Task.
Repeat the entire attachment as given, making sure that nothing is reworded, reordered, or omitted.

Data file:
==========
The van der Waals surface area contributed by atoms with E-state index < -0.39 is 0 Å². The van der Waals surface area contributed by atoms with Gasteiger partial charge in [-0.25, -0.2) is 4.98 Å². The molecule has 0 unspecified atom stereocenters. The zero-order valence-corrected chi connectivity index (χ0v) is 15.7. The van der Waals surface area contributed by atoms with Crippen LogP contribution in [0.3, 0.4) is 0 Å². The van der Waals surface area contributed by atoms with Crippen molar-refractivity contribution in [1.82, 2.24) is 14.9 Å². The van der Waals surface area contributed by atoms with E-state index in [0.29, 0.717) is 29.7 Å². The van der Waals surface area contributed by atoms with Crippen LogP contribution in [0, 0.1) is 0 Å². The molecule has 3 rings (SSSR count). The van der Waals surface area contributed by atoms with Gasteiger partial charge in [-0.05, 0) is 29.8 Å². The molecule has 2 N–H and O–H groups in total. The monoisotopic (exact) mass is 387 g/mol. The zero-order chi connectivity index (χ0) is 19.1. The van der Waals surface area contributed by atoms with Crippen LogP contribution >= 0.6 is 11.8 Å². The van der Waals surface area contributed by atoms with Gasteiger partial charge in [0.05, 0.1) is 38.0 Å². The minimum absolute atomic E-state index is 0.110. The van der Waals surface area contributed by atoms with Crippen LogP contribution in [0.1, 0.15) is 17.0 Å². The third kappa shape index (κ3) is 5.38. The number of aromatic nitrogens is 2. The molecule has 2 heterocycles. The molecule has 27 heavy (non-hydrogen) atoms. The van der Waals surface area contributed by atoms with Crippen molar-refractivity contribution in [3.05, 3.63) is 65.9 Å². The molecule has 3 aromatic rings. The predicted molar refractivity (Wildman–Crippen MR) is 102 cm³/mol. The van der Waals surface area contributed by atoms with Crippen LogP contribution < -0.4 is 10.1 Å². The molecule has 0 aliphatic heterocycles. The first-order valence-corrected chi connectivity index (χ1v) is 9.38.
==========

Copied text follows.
The van der Waals surface area contributed by atoms with E-state index < -0.39 is 0 Å². The van der Waals surface area contributed by atoms with Gasteiger partial charge in [-0.25, -0.2) is 4.98 Å². The molecule has 0 unspecified atom stereocenters. The zero-order valence-corrected chi connectivity index (χ0v) is 15.7. The van der Waals surface area contributed by atoms with Crippen LogP contribution in [0.3, 0.4) is 0 Å². The van der Waals surface area contributed by atoms with Crippen molar-refractivity contribution in [1.82, 2.24) is 14.9 Å². The van der Waals surface area contributed by atoms with E-state index in [0.29, 0.717) is 29.7 Å². The van der Waals surface area contributed by atoms with Crippen LogP contribution in [0, 0.1) is 0 Å². The molecule has 3 rings (SSSR count). The van der Waals surface area contributed by atoms with Gasteiger partial charge in [-0.05, 0) is 29.8 Å². The molecule has 2 N–H and O–H groups in total. The monoisotopic (exact) mass is 387 g/mol. The zero-order chi connectivity index (χ0) is 19.1. The van der Waals surface area contributed by atoms with Crippen LogP contribution >= 0.6 is 11.8 Å². The van der Waals surface area contributed by atoms with Gasteiger partial charge in [0.05, 0.1) is 38.0 Å². The minimum absolute atomic E-state index is 0.110. The van der Waals surface area contributed by atoms with Crippen LogP contribution in [0.1, 0.15) is 17.0 Å². The third kappa shape index (κ3) is 5.38. The number of aromatic nitrogens is 2. The molecule has 2 heterocycles. The molecule has 27 heavy (non-hydrogen) atoms. The van der Waals surface area contributed by atoms with Crippen molar-refractivity contribution in [3.05, 3.63) is 65.9 Å². The molecule has 3 aromatic rings. The predicted molar refractivity (Wildman–Crippen MR) is 102 cm³/mol. The van der Waals surface area contributed by atoms with Crippen LogP contribution < -0.4 is 10.1 Å². The molecule has 0 aliphatic heterocycles. The first-order valence-corrected chi connectivity index (χ1v) is 9.38.